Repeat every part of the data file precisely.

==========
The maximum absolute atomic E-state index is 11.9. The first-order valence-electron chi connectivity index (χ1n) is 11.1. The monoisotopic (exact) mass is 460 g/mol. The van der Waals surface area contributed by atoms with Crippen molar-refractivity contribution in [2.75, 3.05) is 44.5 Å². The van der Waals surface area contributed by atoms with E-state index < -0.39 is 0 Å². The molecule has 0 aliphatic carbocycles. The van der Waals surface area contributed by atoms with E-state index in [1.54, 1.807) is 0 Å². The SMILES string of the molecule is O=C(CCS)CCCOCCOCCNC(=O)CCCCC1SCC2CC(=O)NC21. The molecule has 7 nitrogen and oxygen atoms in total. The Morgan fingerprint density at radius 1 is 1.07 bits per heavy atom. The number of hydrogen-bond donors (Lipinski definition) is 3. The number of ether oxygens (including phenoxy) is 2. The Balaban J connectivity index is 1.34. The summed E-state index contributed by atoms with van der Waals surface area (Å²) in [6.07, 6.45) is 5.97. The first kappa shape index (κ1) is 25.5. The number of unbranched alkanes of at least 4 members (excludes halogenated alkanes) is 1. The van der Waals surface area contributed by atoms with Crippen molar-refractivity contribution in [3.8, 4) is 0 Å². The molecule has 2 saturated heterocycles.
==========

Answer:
The maximum absolute atomic E-state index is 11.9. The first-order valence-electron chi connectivity index (χ1n) is 11.1. The monoisotopic (exact) mass is 460 g/mol. The van der Waals surface area contributed by atoms with Crippen molar-refractivity contribution in [2.75, 3.05) is 44.5 Å². The van der Waals surface area contributed by atoms with E-state index < -0.39 is 0 Å². The molecule has 0 aliphatic carbocycles. The van der Waals surface area contributed by atoms with E-state index in [1.54, 1.807) is 0 Å². The SMILES string of the molecule is O=C(CCS)CCCOCCOCCNC(=O)CCCCC1SCC2CC(=O)NC21. The molecule has 7 nitrogen and oxygen atoms in total. The Morgan fingerprint density at radius 1 is 1.07 bits per heavy atom. The number of hydrogen-bond donors (Lipinski definition) is 3. The number of ether oxygens (including phenoxy) is 2. The Balaban J connectivity index is 1.34. The summed E-state index contributed by atoms with van der Waals surface area (Å²) in [6.07, 6.45) is 5.97. The first kappa shape index (κ1) is 25.5. The number of unbranched alkanes of at least 4 members (excludes halogenated alkanes) is 1. The van der Waals surface area contributed by atoms with Crippen molar-refractivity contribution in [3.8, 4) is 0 Å². The molecule has 2 saturated heterocycles.